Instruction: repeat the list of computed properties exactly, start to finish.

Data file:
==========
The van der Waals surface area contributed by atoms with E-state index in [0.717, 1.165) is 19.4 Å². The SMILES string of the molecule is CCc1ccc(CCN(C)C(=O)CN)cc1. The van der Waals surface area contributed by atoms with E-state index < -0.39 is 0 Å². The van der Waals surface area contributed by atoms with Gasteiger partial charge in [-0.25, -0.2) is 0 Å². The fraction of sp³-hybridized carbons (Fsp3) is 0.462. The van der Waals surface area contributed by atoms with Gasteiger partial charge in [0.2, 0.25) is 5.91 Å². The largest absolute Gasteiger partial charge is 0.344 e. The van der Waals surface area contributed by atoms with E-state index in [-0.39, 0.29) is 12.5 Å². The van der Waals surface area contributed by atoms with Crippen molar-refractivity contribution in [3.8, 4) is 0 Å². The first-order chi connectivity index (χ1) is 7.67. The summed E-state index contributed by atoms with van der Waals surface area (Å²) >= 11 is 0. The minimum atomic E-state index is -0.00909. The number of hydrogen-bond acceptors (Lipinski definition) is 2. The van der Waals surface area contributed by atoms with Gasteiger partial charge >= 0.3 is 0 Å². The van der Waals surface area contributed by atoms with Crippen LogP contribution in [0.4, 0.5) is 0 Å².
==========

The van der Waals surface area contributed by atoms with E-state index in [0.717, 1.165) is 19.4 Å². The SMILES string of the molecule is CCc1ccc(CCN(C)C(=O)CN)cc1. The van der Waals surface area contributed by atoms with E-state index < -0.39 is 0 Å². The van der Waals surface area contributed by atoms with Gasteiger partial charge in [-0.25, -0.2) is 0 Å². The fraction of sp³-hybridized carbons (Fsp3) is 0.462. The van der Waals surface area contributed by atoms with Gasteiger partial charge in [0.2, 0.25) is 5.91 Å². The largest absolute Gasteiger partial charge is 0.344 e. The van der Waals surface area contributed by atoms with E-state index in [-0.39, 0.29) is 12.5 Å². The van der Waals surface area contributed by atoms with Crippen molar-refractivity contribution in [3.8, 4) is 0 Å². The first-order chi connectivity index (χ1) is 7.67. The summed E-state index contributed by atoms with van der Waals surface area (Å²) >= 11 is 0. The minimum atomic E-state index is -0.00909. The number of hydrogen-bond acceptors (Lipinski definition) is 2. The van der Waals surface area contributed by atoms with Gasteiger partial charge >= 0.3 is 0 Å². The van der Waals surface area contributed by atoms with Crippen LogP contribution in [0.4, 0.5) is 0 Å².